The villages round Isfahan have not suffered from the same compulsive desire to tear down the old and to build anew that has affected the more prosperous town. They therefore have a surprising number of relatively intact early mosques which show the early style of a single domed building accompanied by a single minaret, rather than the larger, more opulent four eivan style that dominates the city centre. Although they are mainly in ruins, enough restoration work has been done on them to make them safe for worship, without destroying the fabric of the original. The buttresses on the side have been placed there recently for this purpose.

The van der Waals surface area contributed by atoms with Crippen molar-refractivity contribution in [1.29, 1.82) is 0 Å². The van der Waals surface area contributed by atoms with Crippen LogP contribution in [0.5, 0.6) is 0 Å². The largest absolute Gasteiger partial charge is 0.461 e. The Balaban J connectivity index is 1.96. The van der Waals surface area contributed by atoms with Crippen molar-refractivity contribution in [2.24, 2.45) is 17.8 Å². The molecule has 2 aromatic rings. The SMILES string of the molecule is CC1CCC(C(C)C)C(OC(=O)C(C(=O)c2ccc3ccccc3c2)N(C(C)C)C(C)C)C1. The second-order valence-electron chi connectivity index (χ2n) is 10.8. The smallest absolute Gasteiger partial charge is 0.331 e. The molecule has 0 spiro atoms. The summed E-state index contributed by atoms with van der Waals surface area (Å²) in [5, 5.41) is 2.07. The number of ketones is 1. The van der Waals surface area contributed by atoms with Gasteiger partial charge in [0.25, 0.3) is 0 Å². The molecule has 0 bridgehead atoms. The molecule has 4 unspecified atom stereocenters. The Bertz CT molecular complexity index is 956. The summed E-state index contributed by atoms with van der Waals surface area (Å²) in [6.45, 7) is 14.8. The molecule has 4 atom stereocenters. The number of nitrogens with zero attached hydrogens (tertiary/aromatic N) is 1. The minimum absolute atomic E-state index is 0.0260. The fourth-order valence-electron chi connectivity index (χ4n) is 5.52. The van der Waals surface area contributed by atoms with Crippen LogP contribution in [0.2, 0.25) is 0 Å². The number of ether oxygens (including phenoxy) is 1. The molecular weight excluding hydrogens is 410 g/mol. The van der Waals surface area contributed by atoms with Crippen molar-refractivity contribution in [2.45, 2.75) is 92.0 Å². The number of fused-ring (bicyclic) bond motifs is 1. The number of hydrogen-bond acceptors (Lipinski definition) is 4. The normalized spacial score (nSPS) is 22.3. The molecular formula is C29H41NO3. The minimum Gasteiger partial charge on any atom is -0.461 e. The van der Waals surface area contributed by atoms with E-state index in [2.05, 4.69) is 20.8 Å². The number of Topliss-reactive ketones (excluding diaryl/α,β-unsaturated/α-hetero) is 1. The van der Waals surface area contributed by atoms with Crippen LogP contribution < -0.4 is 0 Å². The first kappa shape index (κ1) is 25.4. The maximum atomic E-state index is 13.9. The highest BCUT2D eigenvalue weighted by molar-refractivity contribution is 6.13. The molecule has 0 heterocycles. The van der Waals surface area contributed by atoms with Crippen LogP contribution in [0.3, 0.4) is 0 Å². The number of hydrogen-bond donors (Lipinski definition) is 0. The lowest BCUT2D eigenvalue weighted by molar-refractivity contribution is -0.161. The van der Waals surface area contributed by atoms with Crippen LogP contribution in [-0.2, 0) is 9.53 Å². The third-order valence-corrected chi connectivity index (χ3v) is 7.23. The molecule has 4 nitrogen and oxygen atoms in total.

This little mosque is easily visible and accessible from the road from Isfahan to Ziar, where it stands on the southern side in the village whose name it bears. It probably dates from the 11th or 12th century and its very
simplicity makes it easier to follow the contruction processes within the chamber while its smallness and accessibility enable the visitor to examine the way in which the glazed bricks which formed the decoration were inset into the surrounding structure.
Last Updated December 15, 1998